In response to the entry on the services pricing pentagon, a frustrated salesman in a product company contacted me. His question was simple:
“What do you do when the competitor drops their pants on price?”
I like it. A simple, direct question on pricing strategy. If only service pricing discussions resulted in simple, direct answers.
When a salesman starts discussing how competitors are poisoning deals with low ball pricing, I think the first question to ask them is what is the viable pricing range for the deal?
A viable pricing range for any service engagement is bounded by two extremes:
1. The most a customer would be willing to pay for a service
2. The least compensation you would be willing to accept for the service
The top and the bottom of a viable pricing range are determined by two of the five variables found in the pricing pentagon: cost and value. The top of the range is determined by how much value the service actually brings to a customer. Not many customers will pay you more they perceive the benefits to be worth. The bottom of the range is determined by how much it costs you to deliver the service. The image below shows the viable pricing range for a service offering that delivers $50,000 in benefits to the customer and costs $25,000 to deliver.
The image makes it obvious to me why pricing services at a product company is so difficult. Product sales reps and customers alike prefer fixed pricing. Yet, how many service organizations have a clear sense of what it costs to deliver some of their more complex services and solutions? Complex projects start with project estimations and the final cost is driven by the actual effort required to deliver the final solution. Next, how many service organizations can define and defend the true business value of their service? Without these two lines firmly in place, the service organization can be very handicapped when trying to determine pricing in general. Now, add an aggressive competitor and the situation becomes more complex.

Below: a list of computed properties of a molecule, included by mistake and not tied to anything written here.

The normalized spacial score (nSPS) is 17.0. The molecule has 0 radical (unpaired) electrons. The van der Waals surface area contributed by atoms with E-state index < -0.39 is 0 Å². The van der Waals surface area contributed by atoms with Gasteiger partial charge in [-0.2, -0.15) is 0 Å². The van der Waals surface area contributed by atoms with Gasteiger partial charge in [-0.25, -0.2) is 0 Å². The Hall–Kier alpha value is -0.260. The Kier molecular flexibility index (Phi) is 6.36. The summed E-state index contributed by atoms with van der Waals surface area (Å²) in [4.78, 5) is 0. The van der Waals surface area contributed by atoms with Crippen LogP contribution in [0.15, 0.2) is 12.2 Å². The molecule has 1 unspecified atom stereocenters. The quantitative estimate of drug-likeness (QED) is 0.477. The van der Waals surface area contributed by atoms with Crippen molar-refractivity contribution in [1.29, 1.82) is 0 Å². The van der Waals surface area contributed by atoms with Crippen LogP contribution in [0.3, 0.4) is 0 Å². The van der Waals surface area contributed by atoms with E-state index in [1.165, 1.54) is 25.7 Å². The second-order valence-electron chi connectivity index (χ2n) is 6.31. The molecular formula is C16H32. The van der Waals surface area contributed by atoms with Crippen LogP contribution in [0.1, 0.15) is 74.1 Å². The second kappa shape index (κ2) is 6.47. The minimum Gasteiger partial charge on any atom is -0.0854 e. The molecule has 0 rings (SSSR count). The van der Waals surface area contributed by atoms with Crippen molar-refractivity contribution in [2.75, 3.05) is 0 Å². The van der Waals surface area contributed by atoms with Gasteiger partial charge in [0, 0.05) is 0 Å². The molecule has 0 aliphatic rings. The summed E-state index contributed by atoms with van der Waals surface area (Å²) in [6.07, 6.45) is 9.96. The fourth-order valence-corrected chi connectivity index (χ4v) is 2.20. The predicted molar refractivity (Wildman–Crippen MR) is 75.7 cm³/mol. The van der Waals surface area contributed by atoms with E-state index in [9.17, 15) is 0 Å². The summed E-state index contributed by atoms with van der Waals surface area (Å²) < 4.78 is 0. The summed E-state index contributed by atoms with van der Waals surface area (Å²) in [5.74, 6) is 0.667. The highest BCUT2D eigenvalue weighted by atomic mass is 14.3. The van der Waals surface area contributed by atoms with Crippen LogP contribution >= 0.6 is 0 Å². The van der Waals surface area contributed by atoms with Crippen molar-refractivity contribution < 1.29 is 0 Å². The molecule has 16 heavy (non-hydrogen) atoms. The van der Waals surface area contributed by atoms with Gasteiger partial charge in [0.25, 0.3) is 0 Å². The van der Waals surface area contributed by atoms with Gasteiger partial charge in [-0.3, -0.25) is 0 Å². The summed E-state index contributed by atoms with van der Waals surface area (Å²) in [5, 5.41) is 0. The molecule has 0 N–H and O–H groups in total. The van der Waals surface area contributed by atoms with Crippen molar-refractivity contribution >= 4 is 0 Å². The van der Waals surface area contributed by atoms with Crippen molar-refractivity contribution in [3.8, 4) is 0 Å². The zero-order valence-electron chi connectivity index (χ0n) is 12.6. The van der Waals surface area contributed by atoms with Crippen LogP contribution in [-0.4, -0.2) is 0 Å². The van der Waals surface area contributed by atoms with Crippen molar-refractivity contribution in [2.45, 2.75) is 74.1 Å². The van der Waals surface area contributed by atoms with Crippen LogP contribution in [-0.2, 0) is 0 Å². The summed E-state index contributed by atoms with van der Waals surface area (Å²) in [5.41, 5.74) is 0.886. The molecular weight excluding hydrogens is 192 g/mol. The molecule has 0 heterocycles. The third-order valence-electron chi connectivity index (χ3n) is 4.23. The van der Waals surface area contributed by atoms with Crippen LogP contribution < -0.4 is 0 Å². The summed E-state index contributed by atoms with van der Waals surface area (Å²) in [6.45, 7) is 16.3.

When a competitor brings a lower price to the customer, the service organization must decide what extreme of the pricing range they will attack. Either the response will be focused on differentiating the value of purchasing the service from you or the response will focus on reducing the cost structure to make the bid more competitive. The worst possible response to competitor low balling: reducing the customer price without reducing the cost structure to deliver. The quickest path to a crappy project margin!
So, back to our very direct sales rep. I asked him what path made sense in his case. Could he define the additional value his company delivered and hence justify a higher price to the customer? Or, would he focus on restructuring costs to make the bid more competitive? His response:
Well, we are delivering the same thing as the other guy. The problem is, our delivery costs are almost twice as much. I can’t lower the price without losing money on the deal. What do you recommend in this type of scenario?
You know, there is no magic pricing pixie dust I am aware of that wins deals when you offer the same exact value at a higher price. As Peter Drucker pointed out, it is not your customer’s responsibility to make sure you achieve your target margins. Needless to say, my direct sales rep friend was not happy with my direct reply.